A few words on tech, ‘screening’ and e-text—and Danny Bloom (1949-2032?)

imageI date back to the Smith Corona days of newspapers, and I can fondly recall a group named something like the Anti All Digital Dialing League. I’ll not bow blindly to the gods of technology.

Within the book industry, I’m rooting for the survival of paper books and especially of the small independent stores selling them, even though I founded a popular e-book site. So I can understand the concerns of Dan Bloom, an American now living in Taiwan, who worries that the electronic medium will change the nature of reading for the worse. In fact, Danny has been on a crusade to replace the word “reading” with “screening.” in the case of e-books and other e-text such as online newspapers. The image on the right is from his related blog.

imageI myself disagree with Danny, seen in the above photo—especially since e-book displays will eventually have true paper-level quality and maybe even pages you can flip. My own little cause has been a well-stocked national digital library system, blended into our schools and libraries—with one goal being to accustom young people to reading old-fashioned novels in the new medium. While I don’t quite see things the way Danny does, I certainly agree that we shouldn’t take it for granted that long-form literature will survive. Consider all the online distractions such as Twitter and Facebook. I want both e-books and paper ones to thrive.

Meanwhile I’ll recognize the good intentions of Danny and others like him, despite our disagreements over details. Last week Danny almost died of a heart attack in Taiwan, and as one who’s been there, I’m wishing him a speedy recovery. Whatever the reason, his blog refers to “Danny Bloom (1949-2032).” I hope Dan can outdo the last number.

Technorati Tags: ,

Discover more from The Solomon Scandals

Subscribe to get the latest posts sent to your email.

Author Image
David Rothman

2 thoughts on “A few words on tech, ‘screening’ and e-text—and Danny Bloom (1949-2032?)

  1. As an ink-stained wretch from long ago, first as a newspaper delivery boy in Springfield Mass. in the 1950s, to a lifetime print newspaper reader, occasiional Washington Star cartoonist (“Bloomsday” was a panel they published weekly in the 1970s when Mary Anne Dolan was the editor of the features section before moving to take over editorship of the now defunct LA Her-Ex) and spot editorla page letters section illustrator fo the Washington Post under Ben Bradlee’s direction, in addition to a few newspaper jobs in Alaska, Japan and Taiwan, I live and breathe print newspapers. Long may they live! And yes, I also agree, let a hundred thousand E-Ink newspapers on sleek screens bloom as well! We can use both modes of gathering the news and reflecting on it.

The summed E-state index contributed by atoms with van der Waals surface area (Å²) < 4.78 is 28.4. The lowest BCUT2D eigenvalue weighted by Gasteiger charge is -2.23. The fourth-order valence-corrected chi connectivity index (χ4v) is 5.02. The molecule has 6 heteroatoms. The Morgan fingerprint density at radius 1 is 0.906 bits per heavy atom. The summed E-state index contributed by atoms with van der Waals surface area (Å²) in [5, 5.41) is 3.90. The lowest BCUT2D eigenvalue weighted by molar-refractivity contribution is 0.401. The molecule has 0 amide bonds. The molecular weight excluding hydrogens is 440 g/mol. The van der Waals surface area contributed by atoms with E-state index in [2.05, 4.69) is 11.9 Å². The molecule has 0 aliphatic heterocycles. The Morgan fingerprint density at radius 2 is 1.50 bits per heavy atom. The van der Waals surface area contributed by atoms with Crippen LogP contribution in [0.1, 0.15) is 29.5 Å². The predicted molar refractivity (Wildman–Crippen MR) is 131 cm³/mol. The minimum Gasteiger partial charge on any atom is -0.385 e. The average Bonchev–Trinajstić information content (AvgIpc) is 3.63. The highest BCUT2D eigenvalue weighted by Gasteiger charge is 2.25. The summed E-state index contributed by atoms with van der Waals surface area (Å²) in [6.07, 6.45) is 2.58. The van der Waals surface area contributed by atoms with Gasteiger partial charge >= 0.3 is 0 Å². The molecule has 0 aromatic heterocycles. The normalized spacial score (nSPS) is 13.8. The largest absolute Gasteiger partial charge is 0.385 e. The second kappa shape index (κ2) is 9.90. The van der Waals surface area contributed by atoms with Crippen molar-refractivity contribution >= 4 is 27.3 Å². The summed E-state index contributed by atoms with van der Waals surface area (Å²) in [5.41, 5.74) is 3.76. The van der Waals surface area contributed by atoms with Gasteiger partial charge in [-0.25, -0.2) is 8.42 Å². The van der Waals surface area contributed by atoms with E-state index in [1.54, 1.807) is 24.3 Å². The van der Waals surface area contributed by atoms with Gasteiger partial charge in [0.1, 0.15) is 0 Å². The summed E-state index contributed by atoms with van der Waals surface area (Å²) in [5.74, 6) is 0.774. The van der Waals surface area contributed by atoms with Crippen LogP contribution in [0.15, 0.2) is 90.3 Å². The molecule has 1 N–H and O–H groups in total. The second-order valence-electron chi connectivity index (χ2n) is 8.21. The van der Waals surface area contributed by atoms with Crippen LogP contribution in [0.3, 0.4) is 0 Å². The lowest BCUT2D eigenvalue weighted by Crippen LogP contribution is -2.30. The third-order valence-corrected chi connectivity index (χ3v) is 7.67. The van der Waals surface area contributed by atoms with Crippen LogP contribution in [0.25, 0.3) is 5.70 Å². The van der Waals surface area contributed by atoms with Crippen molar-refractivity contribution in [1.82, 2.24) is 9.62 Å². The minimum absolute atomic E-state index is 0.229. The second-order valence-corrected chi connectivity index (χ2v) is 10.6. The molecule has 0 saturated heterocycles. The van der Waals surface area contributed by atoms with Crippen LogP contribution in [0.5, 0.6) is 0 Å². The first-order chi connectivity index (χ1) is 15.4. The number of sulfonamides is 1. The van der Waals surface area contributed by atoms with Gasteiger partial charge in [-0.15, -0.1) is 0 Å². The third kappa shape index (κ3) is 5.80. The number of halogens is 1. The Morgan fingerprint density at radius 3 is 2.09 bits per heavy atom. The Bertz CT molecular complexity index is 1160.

One note: When you said above that …..”Danny has been on a cru­sade to *replace* the word “read­ing” with “screen­ing” in the case of e-books and other e-text such as online news­pa­pers. …”

    Not so much to REPLACE the word reading with a new word or term (whatever it may ultimately be, and who knows, words have their own way of becoming adopted by the culture and it won’t happen until it happens)…but more to set up two words for the two modes of reading: READING for reading text on paper surfaces, and A NEW WORD (maybe “screening”, maybe a completely new word we have not even heard of it yet, but a new word nevertheless) for the new kind of reading we do on screens, and again, not that one mode is better a priori better or worse, just different, and I just feel that maybe perhaps sort of a new word for reading on screens might help us see the differences, but not to say one mode is better or worse than the other. I also love reading on screens: I wouldn’t be writing here, er, composing, er, keyboarding, typing?, here if I didn’t also LOVE screens in my own paper-nostalgic way. SMILE

    {and thanks for good wishes post HA, David. I am getting better day by day. Thanks.)

  2. Thanks, Danny, and I hope you’ll share more recollections from your D.C. newspaper days.

    I’ll stick to my belief that reading is reading, and we don’t need new words.

    Meanwhile may your own recovery continues. Don’t overdo! David

Leave a Reply

This site uses Akismet to reduce spam. Learn how your comment data is processed.